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  HOME | Central America

Man, Two Daughters Murdered in El Salvador

SAN SALVADOR – A man and his two daughters were murdered in a village near San Salvador, but the motive for the killings has not been determined and no suspects have been arrested, the Salvadoran press reported Sunday.

Lorenzo Perez, 52, and his daughters, Guadalupe, 15, and Maritza Perez Ramirez, 21, were killed Saturday afternoon, the Diario de Hoy newspaper said.

The three were killed in El Divisadero, a village located about 18 kilometers (some 11 miles) south of San Salvador, by at least five men who burst into the family’s dwelling.

Two of the assailants were armed with machetes and the others had firearms, police said.

Perez tried to defend himself with a machete and wounded one of the assailants in the chest, police said.

The eldest daughter, Maritza, was found alive but died while being transported to a hospital, the La Prensa Grafica newspaper reported.

This is the eighth massacre this year in El Salvador, the newspaper said.

Some media outlets reported that gangs operate in the area around El Divisadero.

El Salvador’s two largest violent youth gangs, known as “maras,” are Mara 18 and Mara Salvatrucha.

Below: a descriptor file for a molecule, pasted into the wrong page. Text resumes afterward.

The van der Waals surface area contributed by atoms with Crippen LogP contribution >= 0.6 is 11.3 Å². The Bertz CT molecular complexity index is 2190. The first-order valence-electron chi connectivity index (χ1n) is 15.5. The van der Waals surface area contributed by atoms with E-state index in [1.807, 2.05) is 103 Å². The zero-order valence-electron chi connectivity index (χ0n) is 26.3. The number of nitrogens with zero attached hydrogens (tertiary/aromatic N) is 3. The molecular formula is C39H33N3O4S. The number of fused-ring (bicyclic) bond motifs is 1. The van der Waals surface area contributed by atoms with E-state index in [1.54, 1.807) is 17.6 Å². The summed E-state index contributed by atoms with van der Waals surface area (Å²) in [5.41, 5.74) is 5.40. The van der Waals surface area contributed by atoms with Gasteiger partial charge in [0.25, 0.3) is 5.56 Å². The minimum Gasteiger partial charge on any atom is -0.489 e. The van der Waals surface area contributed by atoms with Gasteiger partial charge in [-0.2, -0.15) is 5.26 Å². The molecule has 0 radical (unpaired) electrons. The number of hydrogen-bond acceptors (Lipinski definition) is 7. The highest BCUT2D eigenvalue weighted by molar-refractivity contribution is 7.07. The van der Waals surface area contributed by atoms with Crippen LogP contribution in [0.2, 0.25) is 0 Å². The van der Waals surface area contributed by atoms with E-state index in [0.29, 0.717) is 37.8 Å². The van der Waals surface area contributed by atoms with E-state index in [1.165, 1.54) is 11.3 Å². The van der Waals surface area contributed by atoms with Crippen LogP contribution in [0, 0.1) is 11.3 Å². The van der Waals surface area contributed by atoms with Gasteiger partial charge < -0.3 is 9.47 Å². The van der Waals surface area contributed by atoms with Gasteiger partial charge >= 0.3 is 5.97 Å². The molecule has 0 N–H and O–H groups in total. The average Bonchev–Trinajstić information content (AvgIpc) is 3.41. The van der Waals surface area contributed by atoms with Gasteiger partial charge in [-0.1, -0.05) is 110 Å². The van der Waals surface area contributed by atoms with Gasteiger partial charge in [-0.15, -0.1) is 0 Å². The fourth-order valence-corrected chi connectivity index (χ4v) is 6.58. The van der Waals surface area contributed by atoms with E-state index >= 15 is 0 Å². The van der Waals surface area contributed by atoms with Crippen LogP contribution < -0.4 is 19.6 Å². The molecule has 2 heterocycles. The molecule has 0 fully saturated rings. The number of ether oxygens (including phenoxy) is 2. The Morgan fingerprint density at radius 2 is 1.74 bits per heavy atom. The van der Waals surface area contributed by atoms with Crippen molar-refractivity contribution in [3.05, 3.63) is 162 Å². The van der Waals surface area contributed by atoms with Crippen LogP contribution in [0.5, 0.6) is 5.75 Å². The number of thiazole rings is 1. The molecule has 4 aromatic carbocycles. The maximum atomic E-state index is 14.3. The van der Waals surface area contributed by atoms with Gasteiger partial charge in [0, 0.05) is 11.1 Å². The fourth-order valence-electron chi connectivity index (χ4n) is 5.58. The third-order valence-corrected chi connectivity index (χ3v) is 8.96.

Mara Salvatrucha is a criminal organization that evolved on the streets of Los Angeles during the 1980s, with most of its members young Salvadorans whose parents fled their nation’s erstwhile civil war for the United States.

Because many of the gang members were born in El Salvador, they were subject to deportation when rounded up during immigration crackdowns in California in the 1990s.

Sent “home” to a land they barely knew, they formed gangs that spread throughout El Salvador and to neighboring countries in Central America, where membership is now counted in the tens, or even hundreds of thousands, and gang members are engaged in murder, drug dealing, kidnapping and people smuggling.

In addition to those activities, gang members are blamed throughout Central America for a spike in rapes and robberies, and for running protection rackets to extort “taxes” from bus companies and owners of small businesses.

Police estimate that some 10,000 gang members, most of them affiliated either with Mara 18 or Mara Salvatrucha operate in El Salvador.

President Mauricio Funes has implemented a security policy that calls for deploying army troops in areas plagued by violence, which claims an average of 13 lives per day in the Central American country.
 

 

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